One of the highlights of this year’s Board work was when the Board met with André Roberfroid, President of AMI, and Virginia McHugh Goodwin, Executive Director of AMI USA. There was no question among those present that it is important for both AMI and AMS to unite behind our Montessori missions and help others understand the benefits of a Montessori education.

Q: Did you have a "Montessori Moment?"

A: Ever since I began my Montessori training, the day I began heading Brooklyn Heights Montessori School, I have accepted — no relished — my Montessori journey. The day I began observing my grand daughter’s absorbent mind through a Montessori lens, was a special Montessori moment.

Q: What's your favorite Montessori quote?

A: The quote I use over and over again with parents, colleagues, and adult learners is “I know the children are learning when they don’t know that I am in the room.”

Q: What do you think is the best introduction to Montessori?

A: Observing a classroom in action. It is truly magical. My first experience with Montessori education was when I observed a classroom and subsequently sat on the Board of The Cobb School Montessori. Thank you, Mary Lou Cobb.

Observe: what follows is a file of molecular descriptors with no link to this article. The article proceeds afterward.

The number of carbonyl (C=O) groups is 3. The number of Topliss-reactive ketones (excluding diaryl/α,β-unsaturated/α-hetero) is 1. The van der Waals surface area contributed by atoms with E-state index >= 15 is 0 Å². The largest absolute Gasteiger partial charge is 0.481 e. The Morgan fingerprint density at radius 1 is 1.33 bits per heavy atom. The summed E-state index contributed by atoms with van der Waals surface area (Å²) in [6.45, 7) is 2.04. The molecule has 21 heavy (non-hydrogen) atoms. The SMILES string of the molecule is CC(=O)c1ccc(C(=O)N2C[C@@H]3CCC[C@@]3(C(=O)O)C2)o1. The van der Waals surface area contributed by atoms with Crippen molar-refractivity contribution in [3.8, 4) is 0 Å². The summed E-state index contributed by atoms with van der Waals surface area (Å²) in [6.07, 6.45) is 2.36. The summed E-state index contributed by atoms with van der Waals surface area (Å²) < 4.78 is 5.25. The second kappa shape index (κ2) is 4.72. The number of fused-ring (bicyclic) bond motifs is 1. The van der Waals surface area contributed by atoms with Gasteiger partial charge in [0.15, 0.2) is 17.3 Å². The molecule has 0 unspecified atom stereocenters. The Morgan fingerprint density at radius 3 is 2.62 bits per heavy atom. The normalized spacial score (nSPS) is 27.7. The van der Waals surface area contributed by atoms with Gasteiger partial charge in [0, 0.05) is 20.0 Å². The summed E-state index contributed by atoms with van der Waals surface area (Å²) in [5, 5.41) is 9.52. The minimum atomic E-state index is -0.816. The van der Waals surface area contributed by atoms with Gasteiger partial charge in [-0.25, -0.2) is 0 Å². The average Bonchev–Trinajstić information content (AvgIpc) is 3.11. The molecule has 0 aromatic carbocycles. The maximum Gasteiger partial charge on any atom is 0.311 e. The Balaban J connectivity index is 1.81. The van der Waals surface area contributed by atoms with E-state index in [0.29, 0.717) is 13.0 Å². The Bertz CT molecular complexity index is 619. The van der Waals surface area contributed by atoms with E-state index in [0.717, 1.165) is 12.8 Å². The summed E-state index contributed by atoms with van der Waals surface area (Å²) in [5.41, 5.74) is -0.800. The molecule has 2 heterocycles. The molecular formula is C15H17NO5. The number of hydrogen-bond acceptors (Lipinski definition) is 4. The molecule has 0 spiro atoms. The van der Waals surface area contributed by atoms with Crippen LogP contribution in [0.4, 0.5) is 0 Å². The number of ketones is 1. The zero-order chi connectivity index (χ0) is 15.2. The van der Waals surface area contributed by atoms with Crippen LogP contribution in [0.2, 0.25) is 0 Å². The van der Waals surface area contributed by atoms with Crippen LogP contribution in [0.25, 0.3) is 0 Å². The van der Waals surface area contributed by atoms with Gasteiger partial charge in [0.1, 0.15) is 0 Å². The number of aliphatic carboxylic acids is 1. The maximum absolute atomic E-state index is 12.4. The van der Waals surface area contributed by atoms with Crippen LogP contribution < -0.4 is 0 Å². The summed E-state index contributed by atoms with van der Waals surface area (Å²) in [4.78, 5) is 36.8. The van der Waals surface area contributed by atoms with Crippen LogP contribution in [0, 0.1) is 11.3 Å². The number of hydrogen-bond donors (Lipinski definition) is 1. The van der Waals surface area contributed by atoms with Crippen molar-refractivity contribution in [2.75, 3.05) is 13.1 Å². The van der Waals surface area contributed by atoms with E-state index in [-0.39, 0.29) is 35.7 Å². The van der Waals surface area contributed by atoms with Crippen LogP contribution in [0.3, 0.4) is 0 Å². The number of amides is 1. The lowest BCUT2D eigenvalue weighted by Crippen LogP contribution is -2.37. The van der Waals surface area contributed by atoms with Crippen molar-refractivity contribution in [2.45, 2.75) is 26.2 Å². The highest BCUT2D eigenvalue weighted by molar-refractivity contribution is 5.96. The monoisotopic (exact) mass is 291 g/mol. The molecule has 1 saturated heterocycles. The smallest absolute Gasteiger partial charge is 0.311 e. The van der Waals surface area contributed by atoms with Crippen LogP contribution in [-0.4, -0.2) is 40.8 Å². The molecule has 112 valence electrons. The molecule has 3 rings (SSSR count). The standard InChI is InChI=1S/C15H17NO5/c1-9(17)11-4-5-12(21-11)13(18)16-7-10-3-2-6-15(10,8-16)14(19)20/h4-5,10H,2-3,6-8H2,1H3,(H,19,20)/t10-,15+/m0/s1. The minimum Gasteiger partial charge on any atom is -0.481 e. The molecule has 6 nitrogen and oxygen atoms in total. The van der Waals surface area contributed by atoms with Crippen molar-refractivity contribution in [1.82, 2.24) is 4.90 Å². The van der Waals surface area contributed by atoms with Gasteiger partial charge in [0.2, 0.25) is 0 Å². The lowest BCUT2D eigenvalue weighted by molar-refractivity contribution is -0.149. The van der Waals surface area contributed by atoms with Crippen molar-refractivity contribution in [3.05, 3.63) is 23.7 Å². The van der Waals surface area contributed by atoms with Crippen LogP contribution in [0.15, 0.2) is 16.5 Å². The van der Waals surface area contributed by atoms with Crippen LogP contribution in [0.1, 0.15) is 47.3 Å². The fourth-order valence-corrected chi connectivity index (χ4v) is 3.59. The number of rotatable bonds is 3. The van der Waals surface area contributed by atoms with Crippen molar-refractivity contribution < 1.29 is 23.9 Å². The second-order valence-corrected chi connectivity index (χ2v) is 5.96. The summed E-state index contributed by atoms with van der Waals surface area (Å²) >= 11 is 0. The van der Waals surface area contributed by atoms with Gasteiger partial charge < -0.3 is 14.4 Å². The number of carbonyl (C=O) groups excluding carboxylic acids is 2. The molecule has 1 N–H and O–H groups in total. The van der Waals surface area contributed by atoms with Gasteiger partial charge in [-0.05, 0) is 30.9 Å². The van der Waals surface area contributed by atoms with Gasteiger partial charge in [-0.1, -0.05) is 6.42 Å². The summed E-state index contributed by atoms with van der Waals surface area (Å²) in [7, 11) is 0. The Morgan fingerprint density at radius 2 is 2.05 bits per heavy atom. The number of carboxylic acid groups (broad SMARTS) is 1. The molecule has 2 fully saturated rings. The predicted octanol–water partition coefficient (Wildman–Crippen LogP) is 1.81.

And, if you cannot get into a classroom, then read Montessori Today by Paula Polk Lillard, or Dr. Mihaly Csikszentmihalyi’s Flow, or Jane Healy’s Your Child’s Growing Mind, or Mind in the Making by Ellen Galinsky, or Drive by Dan Pink. Whether it is a book specifically about Montessori or a book that is inspired by her work, you cannot help but be touched by how her work has endured over the past 100 years, particularly the principles that are forever applicable to today’s child. This is all beautifully illustrated in M. Shannon Helfrich’s book Montessori Learning in the 21 Century.

Q: What continues to inspire you about Montessori?

A: Whenever I peek into a classroom at my school and see toddlers or 3- to 6-year olds or middle schoolers engaged in work, I inevitably stare in amazement. This past summer I read Rita Kramer’s biography of Dr. Montessori. I couldn’t put the book down. Amazed by Montessori’s determination and insight into the child, I wrote for Montessori Life “The Child Whisperer.” I believe that it is a perfect characterization of who she was as a human being, educator, and expert in child development. 

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Q: How do you feel Brooklyn Heights Montessori has impacted your community?